As David and I shifted the electric fence, walking through knee high lucerne, I was tempted to ask him a question about bovine that had been on my mind for many years... can cows really explode? Instead, I decided to ask about the growing patterns of lucerne (so as not to reveal my grose urban stupidity). David is a wealth of knowledge, and we learned a lot from him on our trips about the farm on the jeep.
As the sun set on our first afternoon, we returned to the homestead for a traditional country meal and glass of wine with Kim and David, before retiring to our very comfortable beds. Next morning, Kim and the kids herded the sheep into their paddock, collected eggs from the chooks, and played with the Guinea pigs and rabbits. Kim showed us how to milk Honey the goat, and we each had our chance to show Kim a thing or two about how NOT to milk a goat.
We had a great time at The Little Black Cow Farm Stay, and it was wonderful meeting Kim and David, who are so passionate about sharing life on the farm and the experiences that come from it. One day soon, we would love to visit the Little Black Cow farmstay again, and maybe this time, Joe will muster the courage to ask David about exploding cows.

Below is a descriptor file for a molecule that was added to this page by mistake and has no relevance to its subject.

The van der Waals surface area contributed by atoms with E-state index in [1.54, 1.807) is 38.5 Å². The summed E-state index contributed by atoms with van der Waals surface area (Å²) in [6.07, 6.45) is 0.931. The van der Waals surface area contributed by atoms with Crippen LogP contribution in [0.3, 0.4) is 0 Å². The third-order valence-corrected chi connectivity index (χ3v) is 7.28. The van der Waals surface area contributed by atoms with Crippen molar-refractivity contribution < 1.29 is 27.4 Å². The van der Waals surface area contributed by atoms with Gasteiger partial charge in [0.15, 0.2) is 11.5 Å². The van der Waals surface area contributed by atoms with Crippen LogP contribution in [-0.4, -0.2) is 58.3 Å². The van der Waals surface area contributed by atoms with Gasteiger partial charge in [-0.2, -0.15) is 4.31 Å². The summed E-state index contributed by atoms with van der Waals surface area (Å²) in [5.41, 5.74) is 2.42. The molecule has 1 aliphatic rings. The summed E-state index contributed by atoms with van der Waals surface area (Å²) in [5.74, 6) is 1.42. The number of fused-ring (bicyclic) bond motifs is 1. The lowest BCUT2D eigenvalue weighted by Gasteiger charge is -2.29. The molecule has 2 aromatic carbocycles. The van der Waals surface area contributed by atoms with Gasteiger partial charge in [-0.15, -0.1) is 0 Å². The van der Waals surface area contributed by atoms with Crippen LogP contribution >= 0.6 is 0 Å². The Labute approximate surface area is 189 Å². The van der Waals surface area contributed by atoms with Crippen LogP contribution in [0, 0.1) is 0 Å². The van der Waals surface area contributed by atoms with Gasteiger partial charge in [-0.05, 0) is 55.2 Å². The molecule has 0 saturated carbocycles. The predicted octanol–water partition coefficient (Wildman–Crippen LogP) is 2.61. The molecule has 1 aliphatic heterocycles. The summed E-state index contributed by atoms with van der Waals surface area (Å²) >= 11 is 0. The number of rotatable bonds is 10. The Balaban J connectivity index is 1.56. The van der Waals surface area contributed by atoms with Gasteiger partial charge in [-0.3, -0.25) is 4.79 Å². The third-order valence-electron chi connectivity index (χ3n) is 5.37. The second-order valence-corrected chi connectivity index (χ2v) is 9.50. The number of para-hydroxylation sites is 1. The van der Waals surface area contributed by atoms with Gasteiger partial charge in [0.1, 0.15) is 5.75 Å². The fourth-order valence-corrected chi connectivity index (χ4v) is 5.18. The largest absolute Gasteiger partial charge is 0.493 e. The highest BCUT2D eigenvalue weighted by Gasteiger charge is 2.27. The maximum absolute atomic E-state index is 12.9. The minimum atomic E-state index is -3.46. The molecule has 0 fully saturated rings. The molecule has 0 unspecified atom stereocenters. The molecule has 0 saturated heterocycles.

Back on our own enormous 750 sqm metre farm, the relentless wet summer had brought good times and bad in the vegetable patch. The endless rain has brought us gluts to gloat over, and the odd minor gardening tragedy too. This season we have had an especially good crop of tomatoes. Planting a selection of heirloom tomatoes, we have enjoyed the most colourful mix of green zebras, tommy toe, black russian cherry, orange juan-flamme, beautiful yellow lemon drops, and brown berry and other varieties. For the backyard farmer, the smaller varieties are worth their weight in gold. Ripening faster, they provide an ongoing supply and are less prone to pest damage. They taste fantastic and provide a colourful array for any salad.